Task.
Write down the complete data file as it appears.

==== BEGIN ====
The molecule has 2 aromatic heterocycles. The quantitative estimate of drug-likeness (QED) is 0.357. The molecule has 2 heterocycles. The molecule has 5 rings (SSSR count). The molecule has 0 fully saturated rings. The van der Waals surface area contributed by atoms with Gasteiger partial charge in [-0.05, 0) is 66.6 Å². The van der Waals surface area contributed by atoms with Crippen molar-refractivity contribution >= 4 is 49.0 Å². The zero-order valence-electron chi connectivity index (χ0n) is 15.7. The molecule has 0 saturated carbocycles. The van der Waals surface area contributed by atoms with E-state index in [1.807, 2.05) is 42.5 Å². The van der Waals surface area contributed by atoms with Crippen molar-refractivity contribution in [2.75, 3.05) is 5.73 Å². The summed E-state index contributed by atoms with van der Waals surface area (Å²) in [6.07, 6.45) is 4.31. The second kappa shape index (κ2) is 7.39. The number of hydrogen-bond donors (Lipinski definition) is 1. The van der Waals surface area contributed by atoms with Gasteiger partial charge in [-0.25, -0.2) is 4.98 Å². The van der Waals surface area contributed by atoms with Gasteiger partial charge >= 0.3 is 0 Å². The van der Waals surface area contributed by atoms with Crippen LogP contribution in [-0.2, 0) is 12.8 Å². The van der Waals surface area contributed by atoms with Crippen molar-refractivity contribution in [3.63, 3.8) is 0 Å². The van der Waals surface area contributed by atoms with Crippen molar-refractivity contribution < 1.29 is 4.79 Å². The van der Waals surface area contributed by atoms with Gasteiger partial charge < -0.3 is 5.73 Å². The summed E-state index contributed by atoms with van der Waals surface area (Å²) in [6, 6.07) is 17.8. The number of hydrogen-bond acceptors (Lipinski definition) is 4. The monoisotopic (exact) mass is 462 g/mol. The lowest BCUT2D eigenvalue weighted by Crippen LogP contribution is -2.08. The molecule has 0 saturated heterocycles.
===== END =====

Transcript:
The molecule has 2 aromatic heterocycles. The quantitative estimate of drug-likeness (QED) is 0.357. The molecule has 2 heterocycles. The molecule has 5 rings (SSSR count). The molecule has 0 fully saturated rings. The van der Waals surface area contributed by atoms with Gasteiger partial charge in [-0.05, 0) is 66.6 Å². The van der Waals surface area contributed by atoms with Crippen molar-refractivity contribution >= 4 is 49.0 Å². The zero-order valence-electron chi connectivity index (χ0n) is 15.7. The molecule has 0 saturated carbocycles. The van der Waals surface area contributed by atoms with E-state index in [1.807, 2.05) is 42.5 Å². The van der Waals surface area contributed by atoms with Crippen molar-refractivity contribution in [2.75, 3.05) is 5.73 Å². The summed E-state index contributed by atoms with van der Waals surface area (Å²) in [6.07, 6.45) is 4.31. The second kappa shape index (κ2) is 7.39. The number of hydrogen-bond donors (Lipinski definition) is 1. The van der Waals surface area contributed by atoms with Gasteiger partial charge in [-0.25, -0.2) is 4.98 Å². The van der Waals surface area contributed by atoms with Gasteiger partial charge >= 0.3 is 0 Å². The van der Waals surface area contributed by atoms with Crippen LogP contribution in [-0.2, 0) is 12.8 Å². The van der Waals surface area contributed by atoms with Crippen molar-refractivity contribution in [3.63, 3.8) is 0 Å². The van der Waals surface area contributed by atoms with Crippen molar-refractivity contribution < 1.29 is 4.79 Å². The van der Waals surface area contributed by atoms with Gasteiger partial charge < -0.3 is 5.73 Å². The summed E-state index contributed by atoms with van der Waals surface area (Å²) in [6, 6.07) is 17.8. The number of hydrogen-bond acceptors (Lipinski definition) is 4. The monoisotopic (exact) mass is 462 g/mol. The lowest BCUT2D eigenvalue weighted by Crippen LogP contribution is -2.08. The molecule has 0 saturated heterocycles.